Fall is one of the most popular seasons for running. Almost every weekend there is a race ranging in distance, theme and charitable focus. Training yourself, both mentally and physically, to cover 26.2 miles takes several months, depending on how much running experience you have.
The hardest part about preparing for a marathon or a long-distance runner in general is getting in a regular routine. “That’s why a lot of people join a program or a club – so they can have a regime to stick to,” Jaime Quinn, a NYS licensed physical therapist and regional clinical director of Professional Physical Therapy, says.
If you don’t have a strong core and legs, you’re not going to be strong enough to complete 20+ miles, she adds. Designing a strength program is crucial. It also requires dedication and commitment. After all, a lot of people run every day but only 0.5 percent of the U.S. population has actually run a marathon. This is not a big number considering there are 570 such events held every year in the country.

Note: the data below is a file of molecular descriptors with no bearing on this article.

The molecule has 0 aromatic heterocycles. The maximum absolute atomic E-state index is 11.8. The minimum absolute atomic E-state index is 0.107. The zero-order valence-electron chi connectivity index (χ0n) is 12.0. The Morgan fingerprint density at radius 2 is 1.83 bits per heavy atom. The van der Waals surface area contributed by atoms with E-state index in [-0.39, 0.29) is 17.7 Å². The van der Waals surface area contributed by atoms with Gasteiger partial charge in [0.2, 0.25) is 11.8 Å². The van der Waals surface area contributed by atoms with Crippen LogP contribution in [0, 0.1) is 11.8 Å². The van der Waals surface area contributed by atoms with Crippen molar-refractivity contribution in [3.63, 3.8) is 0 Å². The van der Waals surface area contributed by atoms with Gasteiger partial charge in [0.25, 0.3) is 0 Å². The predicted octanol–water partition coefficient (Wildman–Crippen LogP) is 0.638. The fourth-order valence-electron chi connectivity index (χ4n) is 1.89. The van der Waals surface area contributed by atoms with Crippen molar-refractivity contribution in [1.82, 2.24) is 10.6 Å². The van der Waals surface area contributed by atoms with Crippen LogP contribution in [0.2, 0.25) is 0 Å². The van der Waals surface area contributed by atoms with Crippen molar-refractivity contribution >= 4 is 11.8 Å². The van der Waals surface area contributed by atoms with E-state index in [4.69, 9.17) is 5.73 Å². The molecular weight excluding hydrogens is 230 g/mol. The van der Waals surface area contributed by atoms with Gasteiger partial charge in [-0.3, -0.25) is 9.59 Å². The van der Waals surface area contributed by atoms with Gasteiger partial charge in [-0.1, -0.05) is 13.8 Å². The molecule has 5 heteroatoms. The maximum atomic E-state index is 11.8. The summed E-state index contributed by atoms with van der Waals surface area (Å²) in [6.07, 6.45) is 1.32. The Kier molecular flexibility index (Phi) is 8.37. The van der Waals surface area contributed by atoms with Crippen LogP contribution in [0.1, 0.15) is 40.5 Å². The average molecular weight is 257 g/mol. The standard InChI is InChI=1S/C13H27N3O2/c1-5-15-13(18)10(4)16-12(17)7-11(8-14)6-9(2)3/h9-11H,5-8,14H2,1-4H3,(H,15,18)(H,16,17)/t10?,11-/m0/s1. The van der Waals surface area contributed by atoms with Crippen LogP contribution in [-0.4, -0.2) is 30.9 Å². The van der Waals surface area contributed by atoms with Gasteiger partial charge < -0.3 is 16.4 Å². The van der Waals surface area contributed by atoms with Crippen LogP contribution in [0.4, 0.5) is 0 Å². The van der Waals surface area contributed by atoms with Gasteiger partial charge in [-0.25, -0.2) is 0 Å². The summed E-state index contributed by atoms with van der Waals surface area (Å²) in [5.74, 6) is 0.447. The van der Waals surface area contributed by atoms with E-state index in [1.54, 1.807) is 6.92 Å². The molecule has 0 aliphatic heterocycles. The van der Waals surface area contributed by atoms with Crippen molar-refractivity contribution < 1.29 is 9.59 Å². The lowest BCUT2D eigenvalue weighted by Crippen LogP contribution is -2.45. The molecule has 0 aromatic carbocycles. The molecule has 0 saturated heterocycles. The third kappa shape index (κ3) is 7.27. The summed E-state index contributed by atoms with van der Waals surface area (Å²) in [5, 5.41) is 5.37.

Finishing a long race may be a bucket list adventure but it’s not for everyone. Runners who are training for an endurance event should have a considerable amount of running experience – like running 4-5 days a week for at least several months or having already finished a few smaller races.
Training will be hard and you should expect bad days. Don’t just run; cross-training is crucial so the body can recover and stay active at the same time. Know what mistakes to avoid and how. If you want to be fast, you have to include speed training in your program. But doing too much too soon can be detrimental.